The Political Terror Scale dataset reveals that civil and political rights violations in Russia expanded to large numbers of the population in 2021. In other words, popular pressure cannot influence the Kremlin to change its stance towards Ukraine because such a domestic accountability mechanism does not really exist in the first place. Those who criticise the small scale of antiwar protests or assume that Russians are inherently apolitical must take note of human rights violations in Russia, including the restriction of the rights to freedom of assembly and expression, and the high risks imposed on even peaceful resistance.

In reference to the work of Dr Avia Pasternak (Professor of Political Theory at UCL), being a citizen essentially means participating in the collective maintenance of institutional practices. This renders citizens responsible for State injustice even if they disagree with it. But there exists a context-specific nexus between the extent of civic participation in statecraft and civic responsibility. Further research should explore this relationship considering variables like regime type, the extent of citizen participation, the level of State repression, and access to information about State policies. To return to the matter at hand, Russians experience propaganda and the threat of persecution, which are factors that undermine intentional citizenship. Active participation in State policies is lower compared to the level of participation of citizens in more democratic States. Owing to the problematic relationship between the citizens of Russia and their government, Russians do not deserve to incur the costs of any type of extensive sanctions for their State’s wrongdoings.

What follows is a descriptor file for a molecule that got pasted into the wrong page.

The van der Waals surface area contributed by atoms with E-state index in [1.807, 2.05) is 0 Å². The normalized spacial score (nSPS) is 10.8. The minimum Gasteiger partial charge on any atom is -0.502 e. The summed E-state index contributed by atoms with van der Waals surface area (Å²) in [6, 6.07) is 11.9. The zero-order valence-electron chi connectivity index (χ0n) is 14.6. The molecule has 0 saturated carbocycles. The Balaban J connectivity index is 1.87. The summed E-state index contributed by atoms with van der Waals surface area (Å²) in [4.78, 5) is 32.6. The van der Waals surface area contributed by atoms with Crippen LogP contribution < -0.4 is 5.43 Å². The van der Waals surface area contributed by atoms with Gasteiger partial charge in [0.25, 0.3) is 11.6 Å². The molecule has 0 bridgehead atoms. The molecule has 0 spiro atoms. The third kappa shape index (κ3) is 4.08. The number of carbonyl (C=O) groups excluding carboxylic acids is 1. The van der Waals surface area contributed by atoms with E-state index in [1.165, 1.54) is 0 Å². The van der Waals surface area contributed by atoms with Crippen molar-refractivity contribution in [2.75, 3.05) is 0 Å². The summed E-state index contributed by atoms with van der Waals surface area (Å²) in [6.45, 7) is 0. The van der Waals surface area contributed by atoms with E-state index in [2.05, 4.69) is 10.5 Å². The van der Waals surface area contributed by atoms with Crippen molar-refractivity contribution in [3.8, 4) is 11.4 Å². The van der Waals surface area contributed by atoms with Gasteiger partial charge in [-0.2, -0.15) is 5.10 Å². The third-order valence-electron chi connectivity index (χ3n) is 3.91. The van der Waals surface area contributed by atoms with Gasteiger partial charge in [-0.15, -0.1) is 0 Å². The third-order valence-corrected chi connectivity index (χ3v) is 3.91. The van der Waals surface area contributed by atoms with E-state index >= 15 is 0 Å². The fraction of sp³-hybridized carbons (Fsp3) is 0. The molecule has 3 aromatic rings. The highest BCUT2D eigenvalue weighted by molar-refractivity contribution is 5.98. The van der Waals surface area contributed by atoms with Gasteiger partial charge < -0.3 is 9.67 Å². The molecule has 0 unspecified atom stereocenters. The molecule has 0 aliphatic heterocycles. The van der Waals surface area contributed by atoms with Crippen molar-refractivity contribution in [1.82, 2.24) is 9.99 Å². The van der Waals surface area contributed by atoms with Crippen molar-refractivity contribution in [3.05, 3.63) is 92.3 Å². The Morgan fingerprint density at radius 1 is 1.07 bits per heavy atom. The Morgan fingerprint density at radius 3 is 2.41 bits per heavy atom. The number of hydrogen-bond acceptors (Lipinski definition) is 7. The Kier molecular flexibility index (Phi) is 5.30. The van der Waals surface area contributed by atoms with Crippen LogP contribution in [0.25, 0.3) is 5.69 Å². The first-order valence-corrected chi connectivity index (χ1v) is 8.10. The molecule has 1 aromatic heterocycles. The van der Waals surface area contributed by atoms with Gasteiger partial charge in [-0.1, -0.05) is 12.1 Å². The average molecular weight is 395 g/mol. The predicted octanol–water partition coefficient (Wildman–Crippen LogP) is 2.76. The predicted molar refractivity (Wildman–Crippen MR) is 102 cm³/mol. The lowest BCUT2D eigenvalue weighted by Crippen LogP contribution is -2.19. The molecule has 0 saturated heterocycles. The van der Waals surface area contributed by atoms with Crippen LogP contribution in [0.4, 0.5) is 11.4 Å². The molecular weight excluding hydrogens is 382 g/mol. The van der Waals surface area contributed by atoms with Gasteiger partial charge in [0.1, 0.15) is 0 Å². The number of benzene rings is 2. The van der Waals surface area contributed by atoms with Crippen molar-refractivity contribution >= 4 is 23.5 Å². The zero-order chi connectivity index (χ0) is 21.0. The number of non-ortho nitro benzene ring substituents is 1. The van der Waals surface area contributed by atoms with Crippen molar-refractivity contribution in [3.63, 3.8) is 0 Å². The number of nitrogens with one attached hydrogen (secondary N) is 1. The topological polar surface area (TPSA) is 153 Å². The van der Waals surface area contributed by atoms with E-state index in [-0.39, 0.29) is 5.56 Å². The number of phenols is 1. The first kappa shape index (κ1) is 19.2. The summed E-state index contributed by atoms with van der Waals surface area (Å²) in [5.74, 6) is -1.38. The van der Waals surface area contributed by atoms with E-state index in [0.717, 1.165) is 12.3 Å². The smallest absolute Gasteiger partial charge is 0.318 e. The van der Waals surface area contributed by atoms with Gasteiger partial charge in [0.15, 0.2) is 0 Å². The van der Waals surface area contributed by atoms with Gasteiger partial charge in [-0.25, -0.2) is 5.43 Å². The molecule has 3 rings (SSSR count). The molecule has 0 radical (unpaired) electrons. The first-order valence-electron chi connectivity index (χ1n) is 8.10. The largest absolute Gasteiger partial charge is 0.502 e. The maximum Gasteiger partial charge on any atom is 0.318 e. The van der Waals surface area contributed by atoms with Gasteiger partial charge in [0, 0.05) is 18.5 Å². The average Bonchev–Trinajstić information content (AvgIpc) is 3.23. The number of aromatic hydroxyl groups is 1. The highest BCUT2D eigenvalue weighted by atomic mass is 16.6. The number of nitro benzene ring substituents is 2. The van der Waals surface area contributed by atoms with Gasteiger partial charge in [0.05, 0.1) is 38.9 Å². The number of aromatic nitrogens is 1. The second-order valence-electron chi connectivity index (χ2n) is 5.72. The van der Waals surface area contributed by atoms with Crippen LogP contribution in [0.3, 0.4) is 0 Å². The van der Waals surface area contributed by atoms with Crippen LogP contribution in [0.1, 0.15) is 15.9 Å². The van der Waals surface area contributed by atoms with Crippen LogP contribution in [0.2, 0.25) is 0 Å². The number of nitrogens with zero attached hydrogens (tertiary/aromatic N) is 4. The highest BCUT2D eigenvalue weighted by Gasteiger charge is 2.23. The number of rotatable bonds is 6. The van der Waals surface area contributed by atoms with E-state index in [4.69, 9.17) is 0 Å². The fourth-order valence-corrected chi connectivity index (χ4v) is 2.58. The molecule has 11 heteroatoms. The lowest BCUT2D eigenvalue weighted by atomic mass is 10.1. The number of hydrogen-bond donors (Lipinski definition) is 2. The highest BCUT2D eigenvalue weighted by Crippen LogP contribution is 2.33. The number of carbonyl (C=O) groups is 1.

Open Russian tourism in Europe, given the current circumstances, is indeed ethically questionable. Still, a visa ban is disproportionate and rather punitive. Western sanctions in response to this security crisis should be selective towards the Russian leadership without indiscriminately targeting the Russian population in whose interest the war is not fought and the transnational effects resulting from the war are not due. It is more productive for the EU to keep bolstering Ukraine via militaristic, economic, and diplomatic means. Symbolic measures, on the other hand, will not deter the Kremlin from pursuing its goal of “reunifying” Ukraine’s Donbas region with Russia.

Ultimately, ordinary Russians, like all ordinary people, want to be able to go about daily life in peace. And they most likely wish that for Ukrainians, too. Our shared humanity prevails above all political and cultural differences.